FDA issues alert regarding SARS-CoV-2 viral mutation to health care providers and clinical laboratory staff
FDA issued a warning to clinical laboratory staff and health care providers that false negative results can occur with any molecular test for the detection of SARS-CoV-2 if a mutation occurs in the part of the virus's genome assessed by that test.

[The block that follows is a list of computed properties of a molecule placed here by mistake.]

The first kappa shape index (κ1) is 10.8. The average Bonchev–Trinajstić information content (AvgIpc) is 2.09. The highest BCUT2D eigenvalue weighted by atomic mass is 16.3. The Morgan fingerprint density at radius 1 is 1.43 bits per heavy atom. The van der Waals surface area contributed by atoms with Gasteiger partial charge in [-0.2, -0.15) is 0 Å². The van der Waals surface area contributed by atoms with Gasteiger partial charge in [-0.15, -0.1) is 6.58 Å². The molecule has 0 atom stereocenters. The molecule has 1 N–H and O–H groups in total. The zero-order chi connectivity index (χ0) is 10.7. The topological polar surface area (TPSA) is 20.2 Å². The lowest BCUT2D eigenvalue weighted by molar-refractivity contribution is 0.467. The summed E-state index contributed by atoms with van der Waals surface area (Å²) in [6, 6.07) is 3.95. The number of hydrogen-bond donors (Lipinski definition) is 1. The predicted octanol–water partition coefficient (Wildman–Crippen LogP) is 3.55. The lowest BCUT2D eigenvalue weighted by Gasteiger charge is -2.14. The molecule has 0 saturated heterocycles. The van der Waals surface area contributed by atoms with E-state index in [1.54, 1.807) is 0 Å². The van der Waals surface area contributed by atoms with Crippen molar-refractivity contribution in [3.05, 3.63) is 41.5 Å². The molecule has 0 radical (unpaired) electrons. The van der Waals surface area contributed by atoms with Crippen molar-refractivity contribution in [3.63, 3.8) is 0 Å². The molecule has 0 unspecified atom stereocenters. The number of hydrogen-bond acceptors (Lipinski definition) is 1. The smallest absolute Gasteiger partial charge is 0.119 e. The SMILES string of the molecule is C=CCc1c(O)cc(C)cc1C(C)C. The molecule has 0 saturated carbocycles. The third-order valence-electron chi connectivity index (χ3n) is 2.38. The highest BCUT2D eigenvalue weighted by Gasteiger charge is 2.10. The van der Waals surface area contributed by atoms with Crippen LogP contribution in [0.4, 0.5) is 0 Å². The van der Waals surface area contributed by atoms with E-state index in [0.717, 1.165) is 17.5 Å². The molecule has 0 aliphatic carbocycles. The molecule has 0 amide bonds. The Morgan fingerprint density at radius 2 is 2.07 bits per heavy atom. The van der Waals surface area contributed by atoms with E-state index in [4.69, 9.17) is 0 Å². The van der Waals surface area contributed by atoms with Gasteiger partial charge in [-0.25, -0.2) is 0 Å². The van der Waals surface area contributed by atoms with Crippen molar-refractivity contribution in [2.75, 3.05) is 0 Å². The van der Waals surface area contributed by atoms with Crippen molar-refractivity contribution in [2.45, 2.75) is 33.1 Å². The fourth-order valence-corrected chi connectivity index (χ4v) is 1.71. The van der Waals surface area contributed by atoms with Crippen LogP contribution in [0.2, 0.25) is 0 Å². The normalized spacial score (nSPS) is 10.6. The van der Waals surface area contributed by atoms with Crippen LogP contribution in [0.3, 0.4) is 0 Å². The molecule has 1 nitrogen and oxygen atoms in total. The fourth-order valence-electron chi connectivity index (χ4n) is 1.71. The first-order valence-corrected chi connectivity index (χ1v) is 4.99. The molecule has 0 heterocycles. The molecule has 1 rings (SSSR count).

FDA issued a warning to clinical laboratory staff and health care providers that false negative results can occur with any molecular test for the detection of SARS-CoV-2 if a mutation occurs in the part of the virus's genome assessed by that test. According to FDA, the risk these mutations will affect overall testing accuracy is low, but the agency is taking additional steps to ensure authorized tests continue to be accurate by working with test developers and conducting ongoing data analysis to evaluate all currently authorized molecular tests. "While these efforts continue, we are working with authorized test developers and reviewing incoming data to ensure that health care providers and clinical staff can quickly and accurately diagnose patients infected with SARS-CoV-2, including those with emerging genetic variants," said FDA Commissioner Stephen Hahn, MD. He added, however, that "at this time, we believe the data suggests that the currently authorized COVID-19 vaccines may still be effective against this strain." Three currently authorized molecular tests—MesaBiotech Accula, TaqPath COVID-19 Combo Kit, and Linea COVID-19 Assay Kit—could be affected by genetic variants of SARS-CoV-2, "but the impact does not appear to be significant," FDA said. Furthermore, it noted the detection pattern that appears with the TaqPath and Linea diagnostic tests when particular genetic variants are present may help with early identification of new variants in patients to reduce further spread of infection. "The recently identified B.1.1.7 variant has been associated with an increased risk of transmission, therefore early identification of this variant in patients may help reduce further spread of infection," FDA said.